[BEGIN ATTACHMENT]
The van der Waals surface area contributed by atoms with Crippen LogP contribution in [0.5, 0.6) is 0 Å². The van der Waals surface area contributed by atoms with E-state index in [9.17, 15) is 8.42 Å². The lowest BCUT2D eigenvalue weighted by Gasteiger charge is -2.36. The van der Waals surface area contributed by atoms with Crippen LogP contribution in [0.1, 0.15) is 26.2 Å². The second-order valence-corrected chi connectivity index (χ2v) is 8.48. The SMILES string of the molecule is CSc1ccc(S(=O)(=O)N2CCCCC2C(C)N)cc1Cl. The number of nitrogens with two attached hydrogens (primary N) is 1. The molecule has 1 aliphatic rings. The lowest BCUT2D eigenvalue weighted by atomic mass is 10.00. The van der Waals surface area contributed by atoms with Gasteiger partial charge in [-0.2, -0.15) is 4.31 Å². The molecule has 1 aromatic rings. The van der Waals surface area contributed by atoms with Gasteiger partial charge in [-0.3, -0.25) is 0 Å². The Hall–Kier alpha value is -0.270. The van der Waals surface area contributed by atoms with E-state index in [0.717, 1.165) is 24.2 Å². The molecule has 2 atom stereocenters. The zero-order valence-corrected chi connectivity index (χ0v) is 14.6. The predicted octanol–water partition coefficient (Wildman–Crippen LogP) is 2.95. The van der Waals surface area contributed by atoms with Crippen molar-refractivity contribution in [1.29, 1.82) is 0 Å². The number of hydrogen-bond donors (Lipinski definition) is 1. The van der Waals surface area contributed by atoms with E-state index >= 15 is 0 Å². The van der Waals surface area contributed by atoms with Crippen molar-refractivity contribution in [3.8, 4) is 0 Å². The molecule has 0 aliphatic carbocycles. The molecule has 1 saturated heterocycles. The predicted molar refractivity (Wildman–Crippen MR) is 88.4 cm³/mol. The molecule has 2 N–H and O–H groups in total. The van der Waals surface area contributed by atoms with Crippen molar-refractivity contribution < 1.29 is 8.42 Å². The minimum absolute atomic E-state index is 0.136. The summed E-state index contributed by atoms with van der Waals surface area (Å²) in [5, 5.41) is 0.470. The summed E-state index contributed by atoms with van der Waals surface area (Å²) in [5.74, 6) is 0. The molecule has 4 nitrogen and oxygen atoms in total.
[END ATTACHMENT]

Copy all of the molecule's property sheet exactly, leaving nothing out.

The van der Waals surface area contributed by atoms with Crippen LogP contribution in [0.5, 0.6) is 0 Å². The van der Waals surface area contributed by atoms with E-state index in [9.17, 15) is 8.42 Å². The lowest BCUT2D eigenvalue weighted by Gasteiger charge is -2.36. The van der Waals surface area contributed by atoms with Crippen LogP contribution in [0.1, 0.15) is 26.2 Å². The second-order valence-corrected chi connectivity index (χ2v) is 8.48. The SMILES string of the molecule is CSc1ccc(S(=O)(=O)N2CCCCC2C(C)N)cc1Cl. The number of nitrogens with two attached hydrogens (primary N) is 1. The molecule has 1 aliphatic rings. The lowest BCUT2D eigenvalue weighted by atomic mass is 10.00. The van der Waals surface area contributed by atoms with Gasteiger partial charge in [-0.2, -0.15) is 4.31 Å². The molecule has 1 aromatic rings. The van der Waals surface area contributed by atoms with Gasteiger partial charge in [-0.3, -0.25) is 0 Å². The Hall–Kier alpha value is -0.270. The van der Waals surface area contributed by atoms with E-state index in [0.717, 1.165) is 24.2 Å². The molecule has 2 atom stereocenters. The zero-order valence-corrected chi connectivity index (χ0v) is 14.6. The predicted octanol–water partition coefficient (Wildman–Crippen LogP) is 2.95. The van der Waals surface area contributed by atoms with Crippen molar-refractivity contribution in [1.29, 1.82) is 0 Å². The number of hydrogen-bond donors (Lipinski definition) is 1. The van der Waals surface area contributed by atoms with E-state index >= 15 is 0 Å². The van der Waals surface area contributed by atoms with Crippen molar-refractivity contribution in [3.8, 4) is 0 Å². The molecule has 0 aliphatic carbocycles. The molecule has 1 saturated heterocycles. The predicted molar refractivity (Wildman–Crippen MR) is 88.4 cm³/mol. The molecule has 2 N–H and O–H groups in total. The van der Waals surface area contributed by atoms with Crippen molar-refractivity contribution < 1.29 is 8.42 Å². The minimum absolute atomic E-state index is 0.136. The summed E-state index contributed by atoms with van der Waals surface area (Å²) in [5, 5.41) is 0.470. The summed E-state index contributed by atoms with van der Waals surface area (Å²) in [5.74, 6) is 0. The molecule has 4 nitrogen and oxygen atoms in total.